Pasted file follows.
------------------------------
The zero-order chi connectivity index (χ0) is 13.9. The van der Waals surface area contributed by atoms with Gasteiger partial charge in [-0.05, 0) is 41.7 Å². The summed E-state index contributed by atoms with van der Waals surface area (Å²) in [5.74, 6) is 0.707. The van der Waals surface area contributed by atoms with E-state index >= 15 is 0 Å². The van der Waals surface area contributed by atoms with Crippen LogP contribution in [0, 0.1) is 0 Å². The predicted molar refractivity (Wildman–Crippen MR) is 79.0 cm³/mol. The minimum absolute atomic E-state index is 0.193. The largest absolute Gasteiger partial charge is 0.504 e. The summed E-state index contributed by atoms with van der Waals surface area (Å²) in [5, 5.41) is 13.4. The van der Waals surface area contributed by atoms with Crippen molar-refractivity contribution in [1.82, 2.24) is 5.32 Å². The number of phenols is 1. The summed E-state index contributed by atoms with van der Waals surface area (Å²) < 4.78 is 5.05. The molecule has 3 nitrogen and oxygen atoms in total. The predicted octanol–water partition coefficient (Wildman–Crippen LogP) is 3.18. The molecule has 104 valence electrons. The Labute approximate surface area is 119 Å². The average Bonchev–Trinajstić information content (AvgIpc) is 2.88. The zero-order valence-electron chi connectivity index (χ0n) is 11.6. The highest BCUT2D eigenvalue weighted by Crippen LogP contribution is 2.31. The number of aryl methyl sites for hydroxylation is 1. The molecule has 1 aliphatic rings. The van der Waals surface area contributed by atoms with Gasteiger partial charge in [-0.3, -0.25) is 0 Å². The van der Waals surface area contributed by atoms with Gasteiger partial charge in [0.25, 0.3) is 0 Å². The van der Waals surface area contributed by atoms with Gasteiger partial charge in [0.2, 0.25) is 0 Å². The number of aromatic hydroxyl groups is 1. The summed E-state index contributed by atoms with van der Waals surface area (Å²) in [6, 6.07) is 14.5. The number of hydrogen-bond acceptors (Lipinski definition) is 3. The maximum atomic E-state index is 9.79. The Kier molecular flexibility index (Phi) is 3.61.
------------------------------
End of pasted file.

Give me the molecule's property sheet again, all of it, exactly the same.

The zero-order chi connectivity index (χ0) is 13.9. The van der Waals surface area contributed by atoms with Gasteiger partial charge in [-0.05, 0) is 41.7 Å². The summed E-state index contributed by atoms with van der Waals surface area (Å²) in [5.74, 6) is 0.707. The van der Waals surface area contributed by atoms with E-state index >= 15 is 0 Å². The van der Waals surface area contributed by atoms with Crippen LogP contribution in [0, 0.1) is 0 Å². The predicted molar refractivity (Wildman–Crippen MR) is 79.0 cm³/mol. The minimum absolute atomic E-state index is 0.193. The largest absolute Gasteiger partial charge is 0.504 e. The summed E-state index contributed by atoms with van der Waals surface area (Å²) in [5, 5.41) is 13.4. The van der Waals surface area contributed by atoms with Crippen molar-refractivity contribution in [1.82, 2.24) is 5.32 Å². The number of phenols is 1. The summed E-state index contributed by atoms with van der Waals surface area (Å²) < 4.78 is 5.05. The molecule has 3 nitrogen and oxygen atoms in total. The predicted octanol–water partition coefficient (Wildman–Crippen LogP) is 3.18. The molecule has 104 valence electrons. The Labute approximate surface area is 119 Å². The average Bonchev–Trinajstić information content (AvgIpc) is 2.88. The zero-order valence-electron chi connectivity index (χ0n) is 11.6. The highest BCUT2D eigenvalue weighted by Crippen LogP contribution is 2.31. The number of aryl methyl sites for hydroxylation is 1. The molecule has 1 aliphatic rings. The van der Waals surface area contributed by atoms with Gasteiger partial charge in [-0.3, -0.25) is 0 Å². The van der Waals surface area contributed by atoms with Gasteiger partial charge in [0.25, 0.3) is 0 Å². The van der Waals surface area contributed by atoms with Gasteiger partial charge in [0.2, 0.25) is 0 Å². The number of aromatic hydroxyl groups is 1. The summed E-state index contributed by atoms with van der Waals surface area (Å²) in [6, 6.07) is 14.5. The number of hydrogen-bond acceptors (Lipinski definition) is 3. The maximum atomic E-state index is 9.79. The Kier molecular flexibility index (Phi) is 3.61.